Frank Ocean, giving credit where credit’s due: “the Melody Allusion”

Frank Ocean, giving credit where credit’s due: “the Melody Allusion”

Frank lifts an occasional melody as if by flutter.

May 7th, 2021 at 12:13 pm EDT

You know you’ve made it when you have a song named after you. Alexander Hamilton. Buddy Holly. Mr. Kite

Frank Ocean also earned the honor in a song about, you guessed it, listening to Frank Ocean. The man’s on who knows how many “date-night” playlists. Amassing a monstrous following even with only two full LPs to his name, every release of his is a celebration. 

Frank does something when finishing his songs that others just don’t do. Oh, they may dabble while writing, but like a cheating kid on an essay, they make sure to change a few extra words around so nobody notices their “inspiration.”

Frank injects and keeps melody allusions. In “White Ferrari“, as the song draws to a close, even, Frank moves his voice into a Beatles melody, from “Here, There and Everywhere.” The melody is so pronounced that Lennon and McCarthy get a writing credit — which means they get a percentage of what in a streaming economy is precious, little revenue. 

Other artists seem a bit more sheepish than he is. Miley Cyrus and Future did pull a Frank in 2013 when they melody-sampled “Stand by Me” in “My Darlin’ ” and gave Ben E. King a cut. But Miley also got away without citing Johnny Cash when she and Mark Ronson clipped “Walk the Line” and pasted some lyrics and a melody just different enough to avoid crediting the Man in Black, in 2020’s “Never Be Me.”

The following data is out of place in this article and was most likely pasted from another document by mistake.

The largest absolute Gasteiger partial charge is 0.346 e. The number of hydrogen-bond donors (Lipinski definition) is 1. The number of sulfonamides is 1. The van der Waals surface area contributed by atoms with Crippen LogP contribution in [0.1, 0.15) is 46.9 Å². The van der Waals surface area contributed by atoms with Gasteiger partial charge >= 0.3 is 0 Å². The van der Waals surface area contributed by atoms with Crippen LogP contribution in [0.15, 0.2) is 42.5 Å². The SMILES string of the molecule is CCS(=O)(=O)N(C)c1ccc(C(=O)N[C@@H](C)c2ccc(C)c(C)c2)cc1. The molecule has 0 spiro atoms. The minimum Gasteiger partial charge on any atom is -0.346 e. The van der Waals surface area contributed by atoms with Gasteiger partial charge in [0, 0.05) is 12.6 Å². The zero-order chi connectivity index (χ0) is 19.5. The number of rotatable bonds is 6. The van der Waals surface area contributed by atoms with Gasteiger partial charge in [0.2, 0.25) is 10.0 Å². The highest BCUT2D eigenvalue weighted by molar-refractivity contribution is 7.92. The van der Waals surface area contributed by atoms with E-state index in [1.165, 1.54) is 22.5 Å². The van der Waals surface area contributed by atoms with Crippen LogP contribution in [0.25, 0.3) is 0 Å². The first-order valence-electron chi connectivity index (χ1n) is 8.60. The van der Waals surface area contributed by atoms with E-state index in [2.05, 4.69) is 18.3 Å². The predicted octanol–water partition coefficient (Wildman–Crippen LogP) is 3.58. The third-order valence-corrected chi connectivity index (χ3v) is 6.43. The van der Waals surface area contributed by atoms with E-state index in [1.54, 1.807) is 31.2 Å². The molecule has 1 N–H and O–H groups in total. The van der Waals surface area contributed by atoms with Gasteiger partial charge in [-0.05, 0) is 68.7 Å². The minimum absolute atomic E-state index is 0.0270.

Instrumental sampling in hip hop is a well-established art — and when an instrumental is the entire basis of a track, paying out is an expected expense. Artists secure “sample clearance“, their lawyers drawing up the paperwork.

Frank didn’t give credit to Elton John, Marvin Gaye or Mary J. Blige, though, when he blended what was theirs into a song all his, 2012’s “Super Rich Kids.” The bounce is Elton’s, the cheers in the background come from Marvin’s party, and Mary’s chorus knocks on the door. Together, you get what seem like altogether new genes.

We’ve seen the instrumental version of the uncredited process in rock, too. Fall Out Boy, for one, pays tribute to the opening from The Who’s “Baba O’Riley” as they sweep in on “Disloyal Order of Water Buffaloes” from their 2008 effort Folie à Deux. Everything comes together as just different enough to avoid a payday for Townshend and company. 

In “White Ferrari”, Frank gave the Beatles not only actual money with the nod, but inspirational credit with a shout-out. When promoting for his sophomore album Blonde, he said in interviews that listening to the Beatles broke his writer’s block

Only in a post-scarcity world, or one abundantly quite close to it, would a great deal of artists feel the regular comfort of unloading a full-blown melody allusion or two for sonic effect, or just for kicks. 

Until then, we have the rare pleasure of Frank splitting the share and adding a human layer to a song or two, making himself both artist and fan at once. It’s a humanizing effect, and it’s fun as hell.


All-out samples or all-out originals.

Sequencing hybrid melodies to create something altogeter new — discovering new ways to “art” as we grow more comfortable.


Warning: explicit language, drug and sex references.

Ryan Derenberger is a freelance journalist and editor, a Journalism and AP Language teacher at Whitman HS in Bethesda, MD, and the founder of 'The Idea Sift.' He also serves on the board of directors for student journalism nonprofit 'Kidizenship.'